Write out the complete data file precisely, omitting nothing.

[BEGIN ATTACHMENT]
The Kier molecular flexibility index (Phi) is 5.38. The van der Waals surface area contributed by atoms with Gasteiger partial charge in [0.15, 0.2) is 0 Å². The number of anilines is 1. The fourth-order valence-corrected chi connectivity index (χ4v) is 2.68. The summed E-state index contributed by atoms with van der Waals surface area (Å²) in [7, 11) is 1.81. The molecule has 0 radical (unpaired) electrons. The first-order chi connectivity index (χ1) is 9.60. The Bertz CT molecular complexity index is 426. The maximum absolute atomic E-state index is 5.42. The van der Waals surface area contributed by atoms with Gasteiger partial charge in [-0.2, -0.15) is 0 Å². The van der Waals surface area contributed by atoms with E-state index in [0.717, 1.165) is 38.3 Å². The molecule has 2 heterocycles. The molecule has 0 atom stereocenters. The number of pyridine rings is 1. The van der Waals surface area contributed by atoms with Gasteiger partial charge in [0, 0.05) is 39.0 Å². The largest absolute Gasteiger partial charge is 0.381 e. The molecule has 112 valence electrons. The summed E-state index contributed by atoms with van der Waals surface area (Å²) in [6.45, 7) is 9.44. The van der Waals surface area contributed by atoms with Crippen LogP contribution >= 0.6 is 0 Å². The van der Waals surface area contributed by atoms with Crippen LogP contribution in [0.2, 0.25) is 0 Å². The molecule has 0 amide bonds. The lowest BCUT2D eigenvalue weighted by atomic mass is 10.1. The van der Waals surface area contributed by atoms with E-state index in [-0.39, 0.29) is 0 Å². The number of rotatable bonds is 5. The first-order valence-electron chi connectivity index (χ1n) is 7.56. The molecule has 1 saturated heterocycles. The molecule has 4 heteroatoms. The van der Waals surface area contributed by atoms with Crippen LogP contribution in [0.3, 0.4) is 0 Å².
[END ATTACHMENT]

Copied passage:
The Kier molecular flexibility index (Phi) is 5.38. The van der Waals surface area contributed by atoms with Gasteiger partial charge in [0.15, 0.2) is 0 Å². The number of anilines is 1. The fourth-order valence-corrected chi connectivity index (χ4v) is 2.68. The summed E-state index contributed by atoms with van der Waals surface area (Å²) in [7, 11) is 1.81. The molecule has 0 radical (unpaired) electrons. The first-order chi connectivity index (χ1) is 9.60. The Bertz CT molecular complexity index is 426. The maximum absolute atomic E-state index is 5.42. The van der Waals surface area contributed by atoms with Gasteiger partial charge in [-0.2, -0.15) is 0 Å². The van der Waals surface area contributed by atoms with E-state index in [0.717, 1.165) is 38.3 Å². The molecule has 2 heterocycles. The molecule has 0 atom stereocenters. The number of pyridine rings is 1. The van der Waals surface area contributed by atoms with Gasteiger partial charge in [0, 0.05) is 39.0 Å². The largest absolute Gasteiger partial charge is 0.381 e. The molecule has 112 valence electrons. The summed E-state index contributed by atoms with van der Waals surface area (Å²) in [6.45, 7) is 9.44. The van der Waals surface area contributed by atoms with Crippen LogP contribution >= 0.6 is 0 Å². The van der Waals surface area contributed by atoms with Crippen LogP contribution in [0.2, 0.25) is 0 Å². The molecule has 0 amide bonds. The lowest BCUT2D eigenvalue weighted by atomic mass is 10.1. The van der Waals surface area contributed by atoms with E-state index in [-0.39, 0.29) is 0 Å². The number of rotatable bonds is 5. The first-order valence-electron chi connectivity index (χ1n) is 7.56. The molecule has 1 saturated heterocycles. The molecule has 4 heteroatoms. The van der Waals surface area contributed by atoms with Crippen LogP contribution in [0.3, 0.4) is 0 Å².